Lionel Alverez stands at a family tomb in Plaquemines Parish, La. Hurricane Isaac's storm surge split the double-decker tomb in half, leaving his aunt's and sister's caskets on the bottom but washing away his mother's, which was on top.
Keith O'Brien for NPR

Originally published on Thu May 23, 2013 8:23 pm

Lionel Alverez is in the Promised Land Cemetery again, taking inventory. He has been coming to this cemetery in Plaquemines Parish, La., all his life. The graveyard is hemmed in between the Mississippi River and the marsh on a lonely stretch of highway.

Promised Land has been the final resting place for the Alverezes for generations. Alverez, 61, points out several graves, one by one. "Albert Alverez. Huey Alverez and Harold Alverez. My brother Allen is near the rear, back there."

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Around the Nation
4:44 pm
Thu May 23, 2013

Okla. Family Must Rebuild Tornado-Damaged Home A Second Time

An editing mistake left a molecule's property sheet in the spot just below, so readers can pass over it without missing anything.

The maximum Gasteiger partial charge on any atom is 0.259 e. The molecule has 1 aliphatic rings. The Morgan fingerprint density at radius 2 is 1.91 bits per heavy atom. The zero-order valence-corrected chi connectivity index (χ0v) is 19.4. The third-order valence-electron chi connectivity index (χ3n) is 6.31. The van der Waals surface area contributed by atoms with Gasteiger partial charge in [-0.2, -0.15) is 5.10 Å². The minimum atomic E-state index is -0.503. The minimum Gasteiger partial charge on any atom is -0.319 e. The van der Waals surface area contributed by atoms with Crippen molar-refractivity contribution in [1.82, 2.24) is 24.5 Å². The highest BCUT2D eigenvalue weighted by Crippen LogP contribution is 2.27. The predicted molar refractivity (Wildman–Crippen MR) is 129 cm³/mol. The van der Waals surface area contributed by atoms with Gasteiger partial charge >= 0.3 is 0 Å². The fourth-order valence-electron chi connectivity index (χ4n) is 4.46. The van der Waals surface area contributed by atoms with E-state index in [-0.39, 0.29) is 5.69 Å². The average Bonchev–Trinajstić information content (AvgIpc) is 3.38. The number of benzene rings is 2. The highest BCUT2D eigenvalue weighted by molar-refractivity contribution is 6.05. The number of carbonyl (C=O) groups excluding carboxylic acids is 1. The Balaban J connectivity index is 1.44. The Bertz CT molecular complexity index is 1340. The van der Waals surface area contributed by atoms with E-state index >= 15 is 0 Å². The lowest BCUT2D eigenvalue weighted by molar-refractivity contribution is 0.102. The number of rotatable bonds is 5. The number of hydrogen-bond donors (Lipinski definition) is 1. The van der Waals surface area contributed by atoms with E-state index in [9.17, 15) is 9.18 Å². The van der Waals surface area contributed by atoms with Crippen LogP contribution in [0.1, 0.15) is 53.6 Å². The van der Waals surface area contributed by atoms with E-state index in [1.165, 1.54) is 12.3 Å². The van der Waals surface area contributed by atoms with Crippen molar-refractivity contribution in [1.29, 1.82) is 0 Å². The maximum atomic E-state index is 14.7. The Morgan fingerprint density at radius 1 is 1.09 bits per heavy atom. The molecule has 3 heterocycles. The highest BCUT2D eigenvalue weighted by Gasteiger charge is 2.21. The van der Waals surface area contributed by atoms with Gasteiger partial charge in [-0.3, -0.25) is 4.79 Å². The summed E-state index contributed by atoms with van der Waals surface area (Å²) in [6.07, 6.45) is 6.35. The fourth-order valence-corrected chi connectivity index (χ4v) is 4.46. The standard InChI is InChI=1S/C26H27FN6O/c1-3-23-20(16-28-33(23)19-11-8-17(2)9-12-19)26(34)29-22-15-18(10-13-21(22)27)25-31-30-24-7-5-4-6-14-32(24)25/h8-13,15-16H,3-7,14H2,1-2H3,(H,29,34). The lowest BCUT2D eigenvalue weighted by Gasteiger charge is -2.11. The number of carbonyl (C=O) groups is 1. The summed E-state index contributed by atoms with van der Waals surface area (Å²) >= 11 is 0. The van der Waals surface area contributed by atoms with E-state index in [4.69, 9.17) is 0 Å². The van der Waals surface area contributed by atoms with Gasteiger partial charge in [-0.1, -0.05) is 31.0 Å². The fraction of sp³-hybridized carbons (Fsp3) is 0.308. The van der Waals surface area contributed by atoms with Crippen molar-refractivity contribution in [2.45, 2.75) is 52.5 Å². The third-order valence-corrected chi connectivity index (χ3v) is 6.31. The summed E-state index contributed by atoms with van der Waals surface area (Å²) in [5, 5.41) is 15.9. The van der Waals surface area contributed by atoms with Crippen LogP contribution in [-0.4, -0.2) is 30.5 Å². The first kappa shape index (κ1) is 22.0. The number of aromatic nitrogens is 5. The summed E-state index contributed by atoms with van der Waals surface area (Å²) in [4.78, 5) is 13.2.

Originally published on Thu May 23, 2013 8:23 pm

Transcript

MELISSA BLOCK, HOST:

Authorities in Moore, Oklahoma say that 12,000 homes were damaged in Monday's tornado. In this next story, we're going to meet one family that was affected, and not for the first time. The Phillips lost their home in a tornado that hit Moore on May 3rd, 1999. They loved the community and bought another house two miles away, a house flattened by Monday's tornado.

Rachel Hubbard, of member station KOSU, toured what's left of their home to try to understand how a family can cope with such a loss twice.

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Around the Nation
4:44 pm
Thu May 23, 2013

Boy Scouts Vote On Whether To Allow Openly Gay Members

Originally published on Thu May 23, 2013 8:23 pm

Members of the Boy Scouts of America will vote on Thursday on whether to allow gay members.